When I wrote Indexing the Leyland primes last May, I suggested that (of the then-known Leyland primes) "the smallest 954 (or slighly more) are indexable". Letting a Leyland number L(x,y) = x^y+y^x, x>=y, and [excepting L(2,1)] y>1. Two and a half weeks ago, I found that L(12876,2447) was prime and that this wasn't a known Leyland prime. As a result of having now examined all 75545875 smaller Leyland numbers, I can say that 955 of the then-known Leyland primes were in fact indexable!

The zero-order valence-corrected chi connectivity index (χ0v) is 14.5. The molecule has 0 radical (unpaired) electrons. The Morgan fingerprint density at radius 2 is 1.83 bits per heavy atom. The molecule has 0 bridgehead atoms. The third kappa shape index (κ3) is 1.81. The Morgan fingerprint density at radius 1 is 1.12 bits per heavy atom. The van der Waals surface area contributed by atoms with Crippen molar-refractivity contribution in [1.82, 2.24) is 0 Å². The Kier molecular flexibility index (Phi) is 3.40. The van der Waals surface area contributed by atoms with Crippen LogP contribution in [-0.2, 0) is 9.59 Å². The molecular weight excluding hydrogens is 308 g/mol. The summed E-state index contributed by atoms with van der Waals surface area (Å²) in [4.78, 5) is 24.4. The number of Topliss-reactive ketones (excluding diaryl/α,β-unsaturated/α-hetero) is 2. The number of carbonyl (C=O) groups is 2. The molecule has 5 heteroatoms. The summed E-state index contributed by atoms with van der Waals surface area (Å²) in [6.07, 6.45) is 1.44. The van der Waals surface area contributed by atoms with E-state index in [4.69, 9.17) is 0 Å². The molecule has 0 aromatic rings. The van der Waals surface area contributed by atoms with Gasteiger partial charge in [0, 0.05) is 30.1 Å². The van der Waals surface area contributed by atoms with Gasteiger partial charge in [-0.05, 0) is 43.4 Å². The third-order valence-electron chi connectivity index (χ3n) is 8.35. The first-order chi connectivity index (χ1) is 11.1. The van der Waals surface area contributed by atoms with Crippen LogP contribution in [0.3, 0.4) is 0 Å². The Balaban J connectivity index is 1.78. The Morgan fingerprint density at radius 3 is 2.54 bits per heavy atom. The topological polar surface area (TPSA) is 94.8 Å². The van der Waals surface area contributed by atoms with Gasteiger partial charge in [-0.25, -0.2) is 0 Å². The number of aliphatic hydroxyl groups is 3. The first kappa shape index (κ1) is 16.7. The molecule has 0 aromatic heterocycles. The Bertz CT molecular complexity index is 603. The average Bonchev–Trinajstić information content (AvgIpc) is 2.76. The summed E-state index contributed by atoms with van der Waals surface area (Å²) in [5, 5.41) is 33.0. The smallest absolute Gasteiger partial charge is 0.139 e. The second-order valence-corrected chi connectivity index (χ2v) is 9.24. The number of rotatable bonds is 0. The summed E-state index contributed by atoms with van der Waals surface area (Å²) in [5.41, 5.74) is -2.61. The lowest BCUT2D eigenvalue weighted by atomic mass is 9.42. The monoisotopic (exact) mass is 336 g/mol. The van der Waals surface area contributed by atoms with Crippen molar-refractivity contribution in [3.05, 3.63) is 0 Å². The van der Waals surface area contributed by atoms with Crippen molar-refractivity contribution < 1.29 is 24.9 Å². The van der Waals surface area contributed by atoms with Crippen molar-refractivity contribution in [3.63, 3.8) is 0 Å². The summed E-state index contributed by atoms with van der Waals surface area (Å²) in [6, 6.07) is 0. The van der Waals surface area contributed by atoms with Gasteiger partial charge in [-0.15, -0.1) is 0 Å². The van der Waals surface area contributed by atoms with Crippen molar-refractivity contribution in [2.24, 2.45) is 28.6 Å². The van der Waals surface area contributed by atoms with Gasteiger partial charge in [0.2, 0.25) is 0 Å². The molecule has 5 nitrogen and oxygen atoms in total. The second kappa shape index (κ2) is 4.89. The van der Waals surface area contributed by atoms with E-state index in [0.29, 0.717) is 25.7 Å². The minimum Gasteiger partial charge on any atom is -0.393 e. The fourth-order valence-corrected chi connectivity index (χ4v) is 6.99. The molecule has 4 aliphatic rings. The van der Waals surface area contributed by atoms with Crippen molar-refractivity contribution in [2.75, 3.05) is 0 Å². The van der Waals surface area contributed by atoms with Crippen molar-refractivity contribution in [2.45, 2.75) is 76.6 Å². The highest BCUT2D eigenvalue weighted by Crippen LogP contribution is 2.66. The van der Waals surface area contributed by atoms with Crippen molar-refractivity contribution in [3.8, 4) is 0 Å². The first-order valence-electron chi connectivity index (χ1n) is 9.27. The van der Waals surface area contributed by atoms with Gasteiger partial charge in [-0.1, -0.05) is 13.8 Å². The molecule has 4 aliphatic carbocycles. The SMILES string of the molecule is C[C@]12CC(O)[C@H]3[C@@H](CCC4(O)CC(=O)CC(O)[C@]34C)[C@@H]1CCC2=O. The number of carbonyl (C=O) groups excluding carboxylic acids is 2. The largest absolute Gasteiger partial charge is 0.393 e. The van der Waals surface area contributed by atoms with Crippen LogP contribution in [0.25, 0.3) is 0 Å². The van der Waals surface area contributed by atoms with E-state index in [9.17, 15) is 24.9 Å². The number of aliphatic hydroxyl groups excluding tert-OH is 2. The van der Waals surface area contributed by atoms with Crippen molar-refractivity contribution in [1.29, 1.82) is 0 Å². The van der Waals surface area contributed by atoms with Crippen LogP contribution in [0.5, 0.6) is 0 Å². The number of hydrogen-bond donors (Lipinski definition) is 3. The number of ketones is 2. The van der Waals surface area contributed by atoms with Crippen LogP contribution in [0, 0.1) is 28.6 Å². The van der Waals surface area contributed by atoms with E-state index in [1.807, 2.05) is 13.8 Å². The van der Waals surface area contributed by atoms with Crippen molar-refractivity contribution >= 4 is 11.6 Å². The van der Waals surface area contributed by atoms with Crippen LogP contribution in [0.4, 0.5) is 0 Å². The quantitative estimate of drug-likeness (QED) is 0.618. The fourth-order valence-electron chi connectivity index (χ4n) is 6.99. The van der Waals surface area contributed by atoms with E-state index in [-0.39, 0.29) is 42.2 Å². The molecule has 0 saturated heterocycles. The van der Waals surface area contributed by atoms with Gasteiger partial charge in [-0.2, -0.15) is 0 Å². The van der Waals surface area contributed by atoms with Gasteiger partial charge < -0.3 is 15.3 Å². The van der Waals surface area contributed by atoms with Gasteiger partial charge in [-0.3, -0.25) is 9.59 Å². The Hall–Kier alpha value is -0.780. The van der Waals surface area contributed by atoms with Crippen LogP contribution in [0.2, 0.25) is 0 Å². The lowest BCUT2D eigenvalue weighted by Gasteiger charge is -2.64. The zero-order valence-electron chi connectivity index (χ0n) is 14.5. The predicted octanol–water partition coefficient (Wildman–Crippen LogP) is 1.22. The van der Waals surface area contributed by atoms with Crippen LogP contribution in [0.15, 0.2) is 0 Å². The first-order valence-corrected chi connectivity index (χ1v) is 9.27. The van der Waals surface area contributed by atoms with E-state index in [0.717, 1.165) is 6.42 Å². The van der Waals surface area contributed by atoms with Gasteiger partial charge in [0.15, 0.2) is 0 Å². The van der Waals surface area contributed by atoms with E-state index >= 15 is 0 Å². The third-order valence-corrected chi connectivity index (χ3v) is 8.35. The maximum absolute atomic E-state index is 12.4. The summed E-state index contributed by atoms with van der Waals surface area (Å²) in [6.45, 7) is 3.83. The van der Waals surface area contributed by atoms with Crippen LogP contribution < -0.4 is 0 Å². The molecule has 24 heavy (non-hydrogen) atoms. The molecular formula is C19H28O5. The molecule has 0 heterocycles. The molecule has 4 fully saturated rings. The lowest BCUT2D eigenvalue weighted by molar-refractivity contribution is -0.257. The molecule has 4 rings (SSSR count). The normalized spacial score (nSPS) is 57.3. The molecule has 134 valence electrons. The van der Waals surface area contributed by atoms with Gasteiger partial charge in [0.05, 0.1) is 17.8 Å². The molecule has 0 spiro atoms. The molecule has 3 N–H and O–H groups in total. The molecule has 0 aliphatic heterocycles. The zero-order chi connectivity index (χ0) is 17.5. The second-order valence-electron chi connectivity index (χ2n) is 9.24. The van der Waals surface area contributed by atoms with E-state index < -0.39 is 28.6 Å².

I had made a bit of a fuss over the three Leyland primes I discovered last October. So far this month, chronologically after L(12876,2447), I found L(13307,3442), L(13227,2200), L(13371,3068), and L(13051,2448). It seems that I'm picking low-hanging, perhaps mistakenly ignored fruit. Norbert Schneider is also looking for Leyland primes not far from where I'm currently searching, so I have competition! Regardless, I will continue my effort to close the gaps between known Leyland primes — extending their indices as far as I am able.